Highway 90 spans from West Texas to East Florida, but one of the most gorgeous sections of the road can be found in Coastal Mississippi. From Waveland to Moss Point, you’ll cross two magnificent bay bridges and travel through tiny towns with tons of Southern charm. Plan to make time for outdoor attractions along the way, like marsh tours, sunset music cruises, and fishing charters, to enjoy the temperate fall weather.
Missouri: Highway 19
For gorgeous fall scenery in Missouri, take Highway 19. The route goes through the Ozark National Scenic Riverways, where you’ll see crystal-blue springs sparkling in a forest. When you get to Eminence, make a beeline for Highway 106 to check out Alley Mill, a historic red mill that’s “surrounded by gold- and copper-colored oaks,” writes the Missouri Division of Tourism.
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Montana: Loop around Flathead Lake
See the yellows, reds, and oranges of fall burst against the backdrop of the mountains on a drive around Flathead Lake in Montana. Highway 35 to U.S. Highway 93 takes you on a loop around the lake. On your trip, look out for the legendary Flathead Lake monster swimming in the waters.
Nebraska: Heritage Highway
One of Nebraska’s most popular drives, the Heritage Highway, offers up some of the best chances to see fall foliage in the state. Also known as U.S. 136, the 238-mile road between Edison and Brownville goes through quaint historic towns, sprawling prairies, state parks, and many other attractions.
Nevada: Mt. Rose Scenic Drive
Windshield views don’t get much better than what you’ll experience this time of year on Mt. Rose Scenic Drive in Nevada. The 25-mile route runs from Reno to Lake Tahoe, offering road trippers mesmerizing views of Washoe Valley and the Sierras. Exploring Nevada recommends taking a two-mile detour to the Winters Creek Base Lodge to stand 4,000 vertical feet above Washoe Lake.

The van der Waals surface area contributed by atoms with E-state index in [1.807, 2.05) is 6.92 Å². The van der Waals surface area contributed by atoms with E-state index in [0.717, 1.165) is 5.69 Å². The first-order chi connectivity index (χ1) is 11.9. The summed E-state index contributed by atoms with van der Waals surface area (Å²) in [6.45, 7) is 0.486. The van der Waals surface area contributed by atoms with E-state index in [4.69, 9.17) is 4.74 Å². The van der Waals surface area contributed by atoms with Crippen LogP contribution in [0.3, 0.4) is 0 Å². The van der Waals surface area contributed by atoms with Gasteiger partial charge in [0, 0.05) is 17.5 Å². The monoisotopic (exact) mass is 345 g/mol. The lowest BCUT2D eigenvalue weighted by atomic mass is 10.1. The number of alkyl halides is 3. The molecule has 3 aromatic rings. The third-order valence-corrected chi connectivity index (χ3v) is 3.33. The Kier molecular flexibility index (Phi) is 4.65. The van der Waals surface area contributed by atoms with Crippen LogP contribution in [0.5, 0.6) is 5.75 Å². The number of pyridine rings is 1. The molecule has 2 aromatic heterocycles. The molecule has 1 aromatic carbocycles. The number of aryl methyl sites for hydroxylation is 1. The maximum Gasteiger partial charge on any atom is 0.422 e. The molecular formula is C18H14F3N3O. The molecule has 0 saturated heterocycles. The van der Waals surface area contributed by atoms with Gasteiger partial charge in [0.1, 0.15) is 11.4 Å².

New Hampshire: Kancamagus Highway
The Kancamagus Highway in New Hampshire is considered one of the prime scenic routes in all of New England during the fall foliage season. Affectionately nicknamed “the Kanc,” the route sees thousands of visitors nearly every day during the fall months, all eager to see the breathtaking red, yellow, and orange trees that flank the highway
New Jersey: Pinelands Tour
For breathtaking fall foliage in New Jersey, head out on the Pinelands Tour. Starting at Red Lion Circle, the route takes you east to Wharton State Forest, where you can spend the morning enjoying nature walks and horseback riding. Get back behind the wheel in the afternoon to check out the historic iron-making community of Batsto Village and end the tour in Chatsworth, which is known for its cranberries.
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New Mexico: Sunspot Scenic Byway
Travelers to New Mexico will see exactly why the state is nicknamed the “Land of Enchantment” on a fall drive on the Sunspot Scenic Byway. Colorful aspens surround this short 16-mile road, which ribbons along the Sacramento Mountains. Also, take a detour up Ruidoso to see Ponderosa pines.
New York: Upper Delaware Scenic Byway
Ranked as one of the best fall drives in the country, New York’s Upper Delaware Scenic Byway stretches for 70 miles from the village of Hancock to Port Jervis. It offers up epic views of both the Catskills and the Poconos, which transform into a quilt of colors in the fall. You may also recognize the Hawk’s Nest, located in Deerpark, from numerous national TV commercials.